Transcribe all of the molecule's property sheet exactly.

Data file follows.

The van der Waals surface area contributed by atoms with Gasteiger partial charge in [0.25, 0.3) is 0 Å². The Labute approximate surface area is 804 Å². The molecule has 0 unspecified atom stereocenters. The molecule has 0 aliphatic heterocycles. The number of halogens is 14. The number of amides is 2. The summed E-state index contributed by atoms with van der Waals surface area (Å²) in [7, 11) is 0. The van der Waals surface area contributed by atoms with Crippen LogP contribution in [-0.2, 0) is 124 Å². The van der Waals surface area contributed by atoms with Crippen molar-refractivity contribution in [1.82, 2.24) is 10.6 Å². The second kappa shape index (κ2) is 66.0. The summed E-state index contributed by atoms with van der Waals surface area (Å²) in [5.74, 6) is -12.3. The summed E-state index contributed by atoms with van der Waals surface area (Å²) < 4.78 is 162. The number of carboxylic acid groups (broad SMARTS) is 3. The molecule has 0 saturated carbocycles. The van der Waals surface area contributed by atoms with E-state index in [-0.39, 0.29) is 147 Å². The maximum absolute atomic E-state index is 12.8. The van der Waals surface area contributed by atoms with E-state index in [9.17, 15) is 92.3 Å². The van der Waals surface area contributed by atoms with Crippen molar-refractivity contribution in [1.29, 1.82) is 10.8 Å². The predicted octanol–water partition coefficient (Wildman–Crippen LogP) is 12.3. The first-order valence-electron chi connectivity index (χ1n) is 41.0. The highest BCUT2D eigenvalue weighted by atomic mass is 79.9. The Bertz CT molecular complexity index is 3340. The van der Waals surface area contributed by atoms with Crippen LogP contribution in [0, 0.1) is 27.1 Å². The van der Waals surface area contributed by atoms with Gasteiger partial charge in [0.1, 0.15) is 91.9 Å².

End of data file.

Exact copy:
The van der Waals surface area contributed by atoms with Gasteiger partial charge in [0.25, 0.3) is 0 Å². The Labute approximate surface area is 804 Å². The molecule has 0 unspecified atom stereocenters. The molecule has 0 aliphatic heterocycles. The number of halogens is 14. The number of amides is 2. The summed E-state index contributed by atoms with van der Waals surface area (Å²) in [7, 11) is 0. The van der Waals surface area contributed by atoms with Crippen LogP contribution in [-0.2, 0) is 124 Å². The van der Waals surface area contributed by atoms with Crippen molar-refractivity contribution in [1.82, 2.24) is 10.6 Å². The second kappa shape index (κ2) is 66.0. The summed E-state index contributed by atoms with van der Waals surface area (Å²) in [5.74, 6) is -12.3. The summed E-state index contributed by atoms with van der Waals surface area (Å²) < 4.78 is 162. The number of carboxylic acid groups (broad SMARTS) is 3. The molecule has 0 saturated carbocycles. The van der Waals surface area contributed by atoms with E-state index in [-0.39, 0.29) is 147 Å². The maximum absolute atomic E-state index is 12.8. The van der Waals surface area contributed by atoms with E-state index in [9.17, 15) is 92.3 Å². The van der Waals surface area contributed by atoms with Crippen molar-refractivity contribution in [1.29, 1.82) is 10.8 Å². The predicted octanol–water partition coefficient (Wildman–Crippen LogP) is 12.3. The first-order valence-electron chi connectivity index (χ1n) is 41.0. The highest BCUT2D eigenvalue weighted by atomic mass is 79.9. The Bertz CT molecular complexity index is 3340. The van der Waals surface area contributed by atoms with Crippen LogP contribution in [0, 0.1) is 27.1 Å². The van der Waals surface area contributed by atoms with Gasteiger partial charge in [0.1, 0.15) is 91.9 Å².